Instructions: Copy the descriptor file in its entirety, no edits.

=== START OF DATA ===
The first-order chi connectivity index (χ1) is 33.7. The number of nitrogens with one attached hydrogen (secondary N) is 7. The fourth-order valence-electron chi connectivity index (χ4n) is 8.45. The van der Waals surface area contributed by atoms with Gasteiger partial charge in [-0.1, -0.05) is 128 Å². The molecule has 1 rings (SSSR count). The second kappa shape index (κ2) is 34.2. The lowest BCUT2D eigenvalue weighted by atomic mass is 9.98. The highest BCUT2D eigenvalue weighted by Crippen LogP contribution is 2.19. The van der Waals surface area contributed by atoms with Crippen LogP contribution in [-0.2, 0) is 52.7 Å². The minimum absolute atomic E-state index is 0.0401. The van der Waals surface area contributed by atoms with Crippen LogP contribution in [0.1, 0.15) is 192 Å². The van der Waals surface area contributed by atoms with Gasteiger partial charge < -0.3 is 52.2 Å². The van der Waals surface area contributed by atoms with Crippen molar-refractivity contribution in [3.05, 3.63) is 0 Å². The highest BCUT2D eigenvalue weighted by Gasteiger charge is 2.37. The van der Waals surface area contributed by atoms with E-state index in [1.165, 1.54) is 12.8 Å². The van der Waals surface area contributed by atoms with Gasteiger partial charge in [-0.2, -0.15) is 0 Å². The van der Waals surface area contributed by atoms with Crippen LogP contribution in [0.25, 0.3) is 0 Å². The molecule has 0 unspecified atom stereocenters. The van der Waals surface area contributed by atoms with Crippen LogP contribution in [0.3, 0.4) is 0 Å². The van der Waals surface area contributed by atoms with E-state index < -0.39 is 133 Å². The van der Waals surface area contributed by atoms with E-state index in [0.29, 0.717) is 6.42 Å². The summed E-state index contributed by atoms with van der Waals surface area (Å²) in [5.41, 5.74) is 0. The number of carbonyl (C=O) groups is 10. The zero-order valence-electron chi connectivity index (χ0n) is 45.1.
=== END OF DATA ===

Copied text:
The first-order chi connectivity index (χ1) is 33.7. The number of nitrogens with one attached hydrogen (secondary N) is 7. The fourth-order valence-electron chi connectivity index (χ4n) is 8.45. The van der Waals surface area contributed by atoms with Gasteiger partial charge in [-0.1, -0.05) is 128 Å². The molecule has 1 rings (SSSR count). The second kappa shape index (κ2) is 34.2. The lowest BCUT2D eigenvalue weighted by atomic mass is 9.98. The highest BCUT2D eigenvalue weighted by Crippen LogP contribution is 2.19. The van der Waals surface area contributed by atoms with Crippen LogP contribution in [-0.2, 0) is 52.7 Å². The minimum absolute atomic E-state index is 0.0401. The van der Waals surface area contributed by atoms with Crippen LogP contribution in [0.1, 0.15) is 192 Å². The van der Waals surface area contributed by atoms with Gasteiger partial charge < -0.3 is 52.2 Å². The van der Waals surface area contributed by atoms with Crippen molar-refractivity contribution in [3.05, 3.63) is 0 Å². The highest BCUT2D eigenvalue weighted by Gasteiger charge is 2.37. The van der Waals surface area contributed by atoms with E-state index in [1.165, 1.54) is 12.8 Å². The van der Waals surface area contributed by atoms with Gasteiger partial charge in [-0.2, -0.15) is 0 Å². The van der Waals surface area contributed by atoms with Crippen LogP contribution in [0.25, 0.3) is 0 Å². The molecule has 0 unspecified atom stereocenters. The van der Waals surface area contributed by atoms with Crippen LogP contribution in [0.3, 0.4) is 0 Å². The van der Waals surface area contributed by atoms with E-state index < -0.39 is 133 Å². The van der Waals surface area contributed by atoms with E-state index in [0.29, 0.717) is 6.42 Å². The summed E-state index contributed by atoms with van der Waals surface area (Å²) in [5.41, 5.74) is 0. The number of carbonyl (C=O) groups is 10. The zero-order valence-electron chi connectivity index (χ0n) is 45.1.